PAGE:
Imbalanced Gender Representation in Cabinets during Nigeria’s Fourth Republic

For a country with a significant female population, Nigeria has been poor in ensuring gender parity in elected and appointed leadership positions. Since 1979, the country has practiced a presidential form of government, with a devolved form of government across three tiers—federal, state and local levels. Yet, despite the number of elective constituencies available, there has been little to no women elected to these positions. Nigeria has never elected a female president, vice-president or a governor in any of its thirty-six states. Women elected to the national legislature have been a scant percentage in any of the ten constituted sessions of either chamber, with none emerging as president of the senate and a roughly five-month stint for the only woman to emerge speaker of the House of Representatives.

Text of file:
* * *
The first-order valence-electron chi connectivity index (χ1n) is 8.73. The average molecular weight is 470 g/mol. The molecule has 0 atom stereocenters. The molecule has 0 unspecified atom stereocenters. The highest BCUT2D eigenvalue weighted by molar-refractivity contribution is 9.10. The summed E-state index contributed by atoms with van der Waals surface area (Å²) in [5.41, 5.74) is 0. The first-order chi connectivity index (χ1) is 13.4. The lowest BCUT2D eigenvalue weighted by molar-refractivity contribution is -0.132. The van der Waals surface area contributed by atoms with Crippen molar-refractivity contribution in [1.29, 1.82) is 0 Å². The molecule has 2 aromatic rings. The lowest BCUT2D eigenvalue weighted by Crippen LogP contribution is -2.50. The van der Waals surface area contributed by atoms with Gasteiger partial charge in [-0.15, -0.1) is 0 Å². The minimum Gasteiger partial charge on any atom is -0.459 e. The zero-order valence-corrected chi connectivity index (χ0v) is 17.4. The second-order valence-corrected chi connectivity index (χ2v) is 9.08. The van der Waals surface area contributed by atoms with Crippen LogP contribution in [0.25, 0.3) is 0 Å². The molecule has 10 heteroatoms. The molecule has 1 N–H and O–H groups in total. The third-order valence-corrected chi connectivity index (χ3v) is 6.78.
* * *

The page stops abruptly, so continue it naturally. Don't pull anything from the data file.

Cabinet positions have often been an interesting and quick way for presidents and parties to address imbalance in the political space. This is because the appointments are at the whim of the president and subject to confirmation by the senate. As a result, an easy assumption would be that politicians, aware of the significant female voting bloc, would utilise the option of naming other women to cabinet. Yet, women representation in cabinet has remained lower than the 35% affirmation that has been cited by different groups. This lack of representation has come with different reasons, but the sad reality is that cabinets have often met the country where it is, instead of leading it where it should be.

This paper overviews the history of political participation in women before reviewing the status of women in previous cabinets. It then highlights factors affecting appointments and challenges for women in post. Nigerian political literature is expanding on the covering the identity-based elements of its politics, but it is yet to properly address the role that cabinet appointments can play in correcting the gender imbalance in political leadership.

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